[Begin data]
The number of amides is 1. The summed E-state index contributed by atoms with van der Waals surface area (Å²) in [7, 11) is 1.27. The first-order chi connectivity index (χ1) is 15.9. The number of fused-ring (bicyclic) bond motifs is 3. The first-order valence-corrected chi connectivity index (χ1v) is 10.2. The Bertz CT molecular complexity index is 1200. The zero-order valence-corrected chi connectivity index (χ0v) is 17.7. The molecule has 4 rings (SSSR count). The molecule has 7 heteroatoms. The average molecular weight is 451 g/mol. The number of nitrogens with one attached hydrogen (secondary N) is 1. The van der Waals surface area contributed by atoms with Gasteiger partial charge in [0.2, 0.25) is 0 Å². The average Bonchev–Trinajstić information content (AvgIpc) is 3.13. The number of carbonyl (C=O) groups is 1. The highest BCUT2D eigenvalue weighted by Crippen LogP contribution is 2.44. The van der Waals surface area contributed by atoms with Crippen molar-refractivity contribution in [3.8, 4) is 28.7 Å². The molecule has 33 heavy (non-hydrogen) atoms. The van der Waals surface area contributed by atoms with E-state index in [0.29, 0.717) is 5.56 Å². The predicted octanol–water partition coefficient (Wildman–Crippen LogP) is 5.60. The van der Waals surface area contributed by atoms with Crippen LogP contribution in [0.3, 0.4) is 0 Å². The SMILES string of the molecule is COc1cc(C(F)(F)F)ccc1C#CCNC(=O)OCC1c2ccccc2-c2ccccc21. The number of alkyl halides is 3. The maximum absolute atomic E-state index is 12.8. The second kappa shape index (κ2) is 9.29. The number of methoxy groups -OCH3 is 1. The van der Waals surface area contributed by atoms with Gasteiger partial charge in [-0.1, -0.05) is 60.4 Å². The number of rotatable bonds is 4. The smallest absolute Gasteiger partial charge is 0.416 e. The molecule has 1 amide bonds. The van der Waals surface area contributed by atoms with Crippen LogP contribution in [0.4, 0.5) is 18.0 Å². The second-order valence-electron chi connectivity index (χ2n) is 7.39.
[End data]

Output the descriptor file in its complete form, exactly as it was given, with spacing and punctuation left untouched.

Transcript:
The number of amides is 1. The summed E-state index contributed by atoms with van der Waals surface area (Å²) in [7, 11) is 1.27. The first-order chi connectivity index (χ1) is 15.9. The number of fused-ring (bicyclic) bond motifs is 3. The first-order valence-corrected chi connectivity index (χ1v) is 10.2. The Bertz CT molecular complexity index is 1200. The zero-order valence-corrected chi connectivity index (χ0v) is 17.7. The molecule has 4 rings (SSSR count). The molecule has 7 heteroatoms. The average molecular weight is 451 g/mol. The number of nitrogens with one attached hydrogen (secondary N) is 1. The van der Waals surface area contributed by atoms with Gasteiger partial charge in [0.2, 0.25) is 0 Å². The average Bonchev–Trinajstić information content (AvgIpc) is 3.13. The number of carbonyl (C=O) groups is 1. The highest BCUT2D eigenvalue weighted by Crippen LogP contribution is 2.44. The van der Waals surface area contributed by atoms with Crippen molar-refractivity contribution in [3.8, 4) is 28.7 Å². The molecule has 33 heavy (non-hydrogen) atoms. The van der Waals surface area contributed by atoms with E-state index in [0.29, 0.717) is 5.56 Å². The predicted octanol–water partition coefficient (Wildman–Crippen LogP) is 5.60. The van der Waals surface area contributed by atoms with Crippen LogP contribution in [0.3, 0.4) is 0 Å². The SMILES string of the molecule is COc1cc(C(F)(F)F)ccc1C#CCNC(=O)OCC1c2ccccc2-c2ccccc21. The number of alkyl halides is 3. The maximum absolute atomic E-state index is 12.8. The second kappa shape index (κ2) is 9.29. The number of methoxy groups -OCH3 is 1. The van der Waals surface area contributed by atoms with Gasteiger partial charge in [-0.1, -0.05) is 60.4 Å². The number of rotatable bonds is 4. The smallest absolute Gasteiger partial charge is 0.416 e. The molecule has 1 amide bonds. The van der Waals surface area contributed by atoms with Crippen LogP contribution in [0.4, 0.5) is 18.0 Å². The second-order valence-electron chi connectivity index (χ2n) is 7.39.